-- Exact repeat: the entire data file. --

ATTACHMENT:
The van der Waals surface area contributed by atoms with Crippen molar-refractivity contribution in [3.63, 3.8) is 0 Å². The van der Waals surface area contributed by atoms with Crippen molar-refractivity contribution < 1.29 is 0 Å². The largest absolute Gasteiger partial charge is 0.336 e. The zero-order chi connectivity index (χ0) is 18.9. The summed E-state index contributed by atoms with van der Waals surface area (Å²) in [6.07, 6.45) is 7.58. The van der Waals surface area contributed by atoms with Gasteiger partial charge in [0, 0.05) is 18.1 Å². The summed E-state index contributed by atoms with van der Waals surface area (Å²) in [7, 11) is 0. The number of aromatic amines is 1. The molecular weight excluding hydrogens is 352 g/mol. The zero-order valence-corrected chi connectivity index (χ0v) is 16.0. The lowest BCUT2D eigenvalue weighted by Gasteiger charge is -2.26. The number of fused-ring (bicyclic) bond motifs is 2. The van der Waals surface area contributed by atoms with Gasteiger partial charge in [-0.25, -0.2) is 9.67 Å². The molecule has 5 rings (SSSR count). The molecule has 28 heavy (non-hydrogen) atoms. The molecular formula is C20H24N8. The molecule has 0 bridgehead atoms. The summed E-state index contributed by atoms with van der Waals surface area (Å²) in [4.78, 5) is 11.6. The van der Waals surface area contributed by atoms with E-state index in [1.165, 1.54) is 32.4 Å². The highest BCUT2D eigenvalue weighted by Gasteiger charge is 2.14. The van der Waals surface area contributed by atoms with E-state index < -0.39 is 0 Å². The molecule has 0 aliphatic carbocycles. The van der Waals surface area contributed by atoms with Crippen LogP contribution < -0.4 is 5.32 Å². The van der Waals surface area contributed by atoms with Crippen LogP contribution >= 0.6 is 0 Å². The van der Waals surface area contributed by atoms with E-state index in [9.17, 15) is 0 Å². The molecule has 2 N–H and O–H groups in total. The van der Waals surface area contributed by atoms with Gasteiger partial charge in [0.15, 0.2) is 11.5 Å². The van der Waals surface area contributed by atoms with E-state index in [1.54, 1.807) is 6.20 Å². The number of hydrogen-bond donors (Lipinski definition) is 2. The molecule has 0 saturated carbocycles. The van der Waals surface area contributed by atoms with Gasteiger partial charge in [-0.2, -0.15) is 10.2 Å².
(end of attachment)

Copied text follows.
The van der Waals surface area contributed by atoms with Crippen molar-refractivity contribution in [3.63, 3.8) is 0 Å². The van der Waals surface area contributed by atoms with Crippen molar-refractivity contribution < 1.29 is 0 Å². The largest absolute Gasteiger partial charge is 0.336 e. The zero-order chi connectivity index (χ0) is 18.9. The summed E-state index contributed by atoms with van der Waals surface area (Å²) in [6.07, 6.45) is 7.58. The van der Waals surface area contributed by atoms with Gasteiger partial charge in [0, 0.05) is 18.1 Å². The summed E-state index contributed by atoms with van der Waals surface area (Å²) in [7, 11) is 0. The number of aromatic amines is 1. The molecular weight excluding hydrogens is 352 g/mol. The zero-order valence-corrected chi connectivity index (χ0v) is 16.0. The lowest BCUT2D eigenvalue weighted by Gasteiger charge is -2.26. The number of fused-ring (bicyclic) bond motifs is 2. The van der Waals surface area contributed by atoms with Gasteiger partial charge in [-0.25, -0.2) is 9.67 Å². The molecule has 5 rings (SSSR count). The molecule has 28 heavy (non-hydrogen) atoms. The molecular formula is C20H24N8. The molecule has 0 bridgehead atoms. The summed E-state index contributed by atoms with van der Waals surface area (Å²) in [4.78, 5) is 11.6. The van der Waals surface area contributed by atoms with E-state index in [1.165, 1.54) is 32.4 Å². The highest BCUT2D eigenvalue weighted by Gasteiger charge is 2.14. The van der Waals surface area contributed by atoms with E-state index < -0.39 is 0 Å². The molecule has 0 aliphatic carbocycles. The van der Waals surface area contributed by atoms with Crippen LogP contribution < -0.4 is 5.32 Å². The van der Waals surface area contributed by atoms with Crippen LogP contribution >= 0.6 is 0 Å². The van der Waals surface area contributed by atoms with E-state index in [9.17, 15) is 0 Å². The molecule has 2 N–H and O–H groups in total. The van der Waals surface area contributed by atoms with Gasteiger partial charge in [0.15, 0.2) is 11.5 Å². The van der Waals surface area contributed by atoms with E-state index in [1.54, 1.807) is 6.20 Å². The number of hydrogen-bond donors (Lipinski definition) is 2. The molecule has 0 saturated carbocycles. The van der Waals surface area contributed by atoms with Gasteiger partial charge in [-0.2, -0.15) is 10.2 Å².